Probably the most controversial thing I said above was about extending current consumption trends in a straight line through 2035, and I’m surprised nobody has yanked my chain about it.

    But really, that is the key statistic in all of this. Sailrick talks about other environmental impacts of a larger population, but truthfully, at the current rate of flight to urban environments, our other impacts on the environment are actually lessening even as our population grows. More than half of humanity lives in urban environments that take up 3% of the land area. Certainly they need to be fed and that increases the load on agricultural and pastoral land, but we already have the technology in hand to address that, through modern farming methods and the adoption of GMOs. What is driving new land under the plough today is the attempt to meet demand for biofuels.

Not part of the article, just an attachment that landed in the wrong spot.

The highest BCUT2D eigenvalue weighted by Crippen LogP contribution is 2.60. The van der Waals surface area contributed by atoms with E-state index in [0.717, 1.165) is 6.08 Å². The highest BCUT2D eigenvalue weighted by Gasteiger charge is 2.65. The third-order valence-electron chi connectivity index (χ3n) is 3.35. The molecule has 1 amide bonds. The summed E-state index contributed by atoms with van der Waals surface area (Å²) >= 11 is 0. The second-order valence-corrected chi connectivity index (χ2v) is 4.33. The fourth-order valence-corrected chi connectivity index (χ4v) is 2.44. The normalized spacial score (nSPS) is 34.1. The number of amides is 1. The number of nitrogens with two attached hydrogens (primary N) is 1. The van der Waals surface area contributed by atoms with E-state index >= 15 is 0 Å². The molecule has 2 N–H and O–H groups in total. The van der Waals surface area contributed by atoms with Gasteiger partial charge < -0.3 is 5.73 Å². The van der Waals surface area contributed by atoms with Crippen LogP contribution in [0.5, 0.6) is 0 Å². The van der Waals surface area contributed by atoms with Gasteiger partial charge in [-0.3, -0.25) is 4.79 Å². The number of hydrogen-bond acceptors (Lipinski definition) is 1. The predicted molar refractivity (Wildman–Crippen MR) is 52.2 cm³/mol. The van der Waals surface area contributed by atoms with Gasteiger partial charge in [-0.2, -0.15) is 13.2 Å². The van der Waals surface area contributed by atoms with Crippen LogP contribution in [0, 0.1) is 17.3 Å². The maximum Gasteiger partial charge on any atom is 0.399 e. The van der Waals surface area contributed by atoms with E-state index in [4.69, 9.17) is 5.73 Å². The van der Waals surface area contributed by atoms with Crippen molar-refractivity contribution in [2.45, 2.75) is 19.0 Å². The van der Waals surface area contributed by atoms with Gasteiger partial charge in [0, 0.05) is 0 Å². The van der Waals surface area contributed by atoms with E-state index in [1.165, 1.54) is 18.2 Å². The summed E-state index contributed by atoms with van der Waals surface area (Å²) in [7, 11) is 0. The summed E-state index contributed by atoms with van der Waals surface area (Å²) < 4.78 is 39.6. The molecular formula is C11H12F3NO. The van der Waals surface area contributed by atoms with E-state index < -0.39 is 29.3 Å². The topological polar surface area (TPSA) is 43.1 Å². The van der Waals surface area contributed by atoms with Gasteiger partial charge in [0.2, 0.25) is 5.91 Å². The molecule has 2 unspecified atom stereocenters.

55. Pat Cassen Says:

    Thanks, willard. Answers my question.

    (Didn’t Voltaire write about this guy?)

  56. Pat Cassen Says:

    Tom says “…our other impacts on the environment are actually lessening even as our population grows.”

    You might know better if you were a fish.

  57. Jeff Id Says:

    Tom, that’s exactly right and it was written as an implicit challenge. Thousands of views per day occur at tAV and nobody rose to the challenge to prove me wrong. I assume it’s because they can’t. i’ve been shown to be wrong quite a few times at tAV, I’m willing to listen, but if I can write that kind of thing and be correct perhaps we need to consider its implications on policy.

  58. Tom Fuller Says:

    Hiya Jeff,

    Well you note above where you don’t agree with the assumptions needed to prompt you to action. However, in your ‘real world’ scenarion–what you think is actually happening–you also have assumptions in play.